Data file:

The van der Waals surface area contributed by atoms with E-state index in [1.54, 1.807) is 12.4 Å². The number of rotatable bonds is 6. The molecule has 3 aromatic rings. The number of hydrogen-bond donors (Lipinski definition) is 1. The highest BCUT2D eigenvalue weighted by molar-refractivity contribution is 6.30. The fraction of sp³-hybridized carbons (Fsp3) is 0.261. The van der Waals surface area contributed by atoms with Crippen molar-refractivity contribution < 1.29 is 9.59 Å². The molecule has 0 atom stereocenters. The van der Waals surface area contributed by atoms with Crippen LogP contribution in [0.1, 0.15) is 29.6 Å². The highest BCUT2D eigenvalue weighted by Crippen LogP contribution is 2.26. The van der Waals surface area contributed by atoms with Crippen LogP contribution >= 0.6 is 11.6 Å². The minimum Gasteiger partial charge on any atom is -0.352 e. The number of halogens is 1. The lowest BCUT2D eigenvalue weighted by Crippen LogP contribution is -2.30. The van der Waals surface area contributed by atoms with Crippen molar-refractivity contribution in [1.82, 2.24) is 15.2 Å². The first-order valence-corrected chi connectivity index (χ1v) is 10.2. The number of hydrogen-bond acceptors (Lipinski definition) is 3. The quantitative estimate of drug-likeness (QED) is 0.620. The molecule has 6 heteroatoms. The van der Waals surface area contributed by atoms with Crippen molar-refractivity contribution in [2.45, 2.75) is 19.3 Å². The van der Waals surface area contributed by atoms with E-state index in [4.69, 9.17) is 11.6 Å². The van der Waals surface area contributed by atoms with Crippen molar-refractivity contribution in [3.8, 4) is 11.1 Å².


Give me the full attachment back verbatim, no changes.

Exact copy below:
The van der Waals surface area contributed by atoms with E-state index in [1.54, 1.807) is 12.4 Å². The number of rotatable bonds is 6. The molecule has 3 aromatic rings. The number of hydrogen-bond donors (Lipinski definition) is 1. The highest BCUT2D eigenvalue weighted by molar-refractivity contribution is 6.30. The fraction of sp³-hybridized carbons (Fsp3) is 0.261. The van der Waals surface area contributed by atoms with Crippen molar-refractivity contribution < 1.29 is 9.59 Å². The molecule has 0 atom stereocenters. The van der Waals surface area contributed by atoms with Crippen LogP contribution in [0.1, 0.15) is 29.6 Å². The highest BCUT2D eigenvalue weighted by Crippen LogP contribution is 2.26. The van der Waals surface area contributed by atoms with Crippen LogP contribution >= 0.6 is 11.6 Å². The minimum Gasteiger partial charge on any atom is -0.352 e. The number of halogens is 1. The lowest BCUT2D eigenvalue weighted by Crippen LogP contribution is -2.30. The van der Waals surface area contributed by atoms with Crippen molar-refractivity contribution in [1.82, 2.24) is 15.2 Å². The first-order valence-corrected chi connectivity index (χ1v) is 10.2. The number of hydrogen-bond acceptors (Lipinski definition) is 3. The quantitative estimate of drug-likeness (QED) is 0.620. The molecule has 6 heteroatoms. The van der Waals surface area contributed by atoms with Crippen molar-refractivity contribution in [2.45, 2.75) is 19.3 Å². The van der Waals surface area contributed by atoms with E-state index in [4.69, 9.17) is 11.6 Å². The van der Waals surface area contributed by atoms with Crippen molar-refractivity contribution in [3.8, 4) is 11.1 Å².